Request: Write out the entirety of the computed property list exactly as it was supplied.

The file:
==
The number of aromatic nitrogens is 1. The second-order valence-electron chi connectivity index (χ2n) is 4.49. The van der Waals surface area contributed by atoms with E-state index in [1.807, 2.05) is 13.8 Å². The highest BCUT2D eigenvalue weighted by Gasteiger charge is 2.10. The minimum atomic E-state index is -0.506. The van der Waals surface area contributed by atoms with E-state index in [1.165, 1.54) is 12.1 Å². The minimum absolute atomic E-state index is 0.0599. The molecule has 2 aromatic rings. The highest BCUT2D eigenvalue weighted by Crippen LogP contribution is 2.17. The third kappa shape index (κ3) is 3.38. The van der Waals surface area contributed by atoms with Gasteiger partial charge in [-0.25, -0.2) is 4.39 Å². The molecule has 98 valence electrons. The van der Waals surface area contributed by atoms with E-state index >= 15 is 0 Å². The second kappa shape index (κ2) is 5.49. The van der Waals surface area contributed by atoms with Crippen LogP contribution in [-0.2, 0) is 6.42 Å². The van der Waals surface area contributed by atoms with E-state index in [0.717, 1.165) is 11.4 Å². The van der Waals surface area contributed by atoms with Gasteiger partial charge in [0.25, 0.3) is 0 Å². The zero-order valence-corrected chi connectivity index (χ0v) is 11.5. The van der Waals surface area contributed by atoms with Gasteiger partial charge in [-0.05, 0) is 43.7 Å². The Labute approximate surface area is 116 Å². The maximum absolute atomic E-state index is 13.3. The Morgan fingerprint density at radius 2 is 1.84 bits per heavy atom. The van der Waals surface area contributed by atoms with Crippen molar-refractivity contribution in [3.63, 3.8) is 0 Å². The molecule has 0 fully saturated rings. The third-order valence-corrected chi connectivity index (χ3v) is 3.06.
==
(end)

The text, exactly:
The number of aromatic nitrogens is 1. The second-order valence-electron chi connectivity index (χ2n) is 4.49. The van der Waals surface area contributed by atoms with E-state index in [1.807, 2.05) is 13.8 Å². The highest BCUT2D eigenvalue weighted by Gasteiger charge is 2.10. The minimum atomic E-state index is -0.506. The van der Waals surface area contributed by atoms with E-state index in [1.165, 1.54) is 12.1 Å². The minimum absolute atomic E-state index is 0.0599. The molecule has 2 aromatic rings. The highest BCUT2D eigenvalue weighted by Crippen LogP contribution is 2.17. The third kappa shape index (κ3) is 3.38. The van der Waals surface area contributed by atoms with Gasteiger partial charge in [-0.25, -0.2) is 4.39 Å². The molecule has 98 valence electrons. The van der Waals surface area contributed by atoms with E-state index >= 15 is 0 Å². The second kappa shape index (κ2) is 5.49. The van der Waals surface area contributed by atoms with Crippen LogP contribution in [-0.2, 0) is 6.42 Å². The van der Waals surface area contributed by atoms with E-state index in [0.717, 1.165) is 11.4 Å². The van der Waals surface area contributed by atoms with Gasteiger partial charge in [0.25, 0.3) is 0 Å². The zero-order valence-corrected chi connectivity index (χ0v) is 11.5. The van der Waals surface area contributed by atoms with Gasteiger partial charge in [-0.05, 0) is 43.7 Å². The Labute approximate surface area is 116 Å². The maximum absolute atomic E-state index is 13.3. The Morgan fingerprint density at radius 2 is 1.84 bits per heavy atom. The van der Waals surface area contributed by atoms with Crippen molar-refractivity contribution in [3.63, 3.8) is 0 Å². The molecule has 0 fully saturated rings. The third-order valence-corrected chi connectivity index (χ3v) is 3.06.